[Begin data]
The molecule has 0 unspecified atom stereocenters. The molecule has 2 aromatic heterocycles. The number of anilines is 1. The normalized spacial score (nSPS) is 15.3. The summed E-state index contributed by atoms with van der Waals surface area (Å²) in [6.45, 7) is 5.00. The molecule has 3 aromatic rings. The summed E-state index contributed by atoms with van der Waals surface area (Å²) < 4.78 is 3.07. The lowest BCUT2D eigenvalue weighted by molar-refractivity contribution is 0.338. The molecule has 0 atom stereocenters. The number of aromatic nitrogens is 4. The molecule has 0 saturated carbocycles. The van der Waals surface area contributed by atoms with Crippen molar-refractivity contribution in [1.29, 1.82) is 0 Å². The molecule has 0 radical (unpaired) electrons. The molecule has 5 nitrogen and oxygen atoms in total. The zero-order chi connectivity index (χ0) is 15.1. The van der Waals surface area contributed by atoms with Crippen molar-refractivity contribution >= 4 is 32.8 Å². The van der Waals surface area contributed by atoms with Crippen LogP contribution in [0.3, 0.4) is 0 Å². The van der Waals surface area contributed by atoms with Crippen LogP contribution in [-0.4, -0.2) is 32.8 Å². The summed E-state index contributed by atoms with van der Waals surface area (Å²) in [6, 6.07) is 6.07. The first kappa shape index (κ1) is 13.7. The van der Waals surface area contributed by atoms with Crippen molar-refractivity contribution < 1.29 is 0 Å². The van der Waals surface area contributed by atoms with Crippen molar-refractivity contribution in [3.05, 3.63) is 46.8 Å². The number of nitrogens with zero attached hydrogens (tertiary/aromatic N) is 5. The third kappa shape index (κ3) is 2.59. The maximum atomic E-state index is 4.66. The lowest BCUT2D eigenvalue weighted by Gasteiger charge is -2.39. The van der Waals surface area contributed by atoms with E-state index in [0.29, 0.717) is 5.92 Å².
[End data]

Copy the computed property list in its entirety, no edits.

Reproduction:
The molecule has 0 unspecified atom stereocenters. The molecule has 2 aromatic heterocycles. The number of anilines is 1. The normalized spacial score (nSPS) is 15.3. The summed E-state index contributed by atoms with van der Waals surface area (Å²) in [6.45, 7) is 5.00. The molecule has 3 aromatic rings. The summed E-state index contributed by atoms with van der Waals surface area (Å²) < 4.78 is 3.07. The lowest BCUT2D eigenvalue weighted by molar-refractivity contribution is 0.338. The molecule has 0 atom stereocenters. The number of aromatic nitrogens is 4. The molecule has 0 saturated carbocycles. The van der Waals surface area contributed by atoms with Crippen molar-refractivity contribution in [1.29, 1.82) is 0 Å². The molecule has 0 radical (unpaired) electrons. The molecule has 5 nitrogen and oxygen atoms in total. The zero-order chi connectivity index (χ0) is 15.1. The van der Waals surface area contributed by atoms with Crippen molar-refractivity contribution >= 4 is 32.8 Å². The van der Waals surface area contributed by atoms with Crippen LogP contribution in [0.3, 0.4) is 0 Å². The van der Waals surface area contributed by atoms with Crippen LogP contribution in [-0.4, -0.2) is 32.8 Å². The summed E-state index contributed by atoms with van der Waals surface area (Å²) in [6, 6.07) is 6.07. The first kappa shape index (κ1) is 13.7. The van der Waals surface area contributed by atoms with Crippen molar-refractivity contribution < 1.29 is 0 Å². The van der Waals surface area contributed by atoms with Crippen molar-refractivity contribution in [3.05, 3.63) is 46.8 Å². The number of nitrogens with zero attached hydrogens (tertiary/aromatic N) is 5. The third kappa shape index (κ3) is 2.59. The maximum atomic E-state index is 4.66. The lowest BCUT2D eigenvalue weighted by Gasteiger charge is -2.39. The van der Waals surface area contributed by atoms with E-state index in [0.29, 0.717) is 5.92 Å².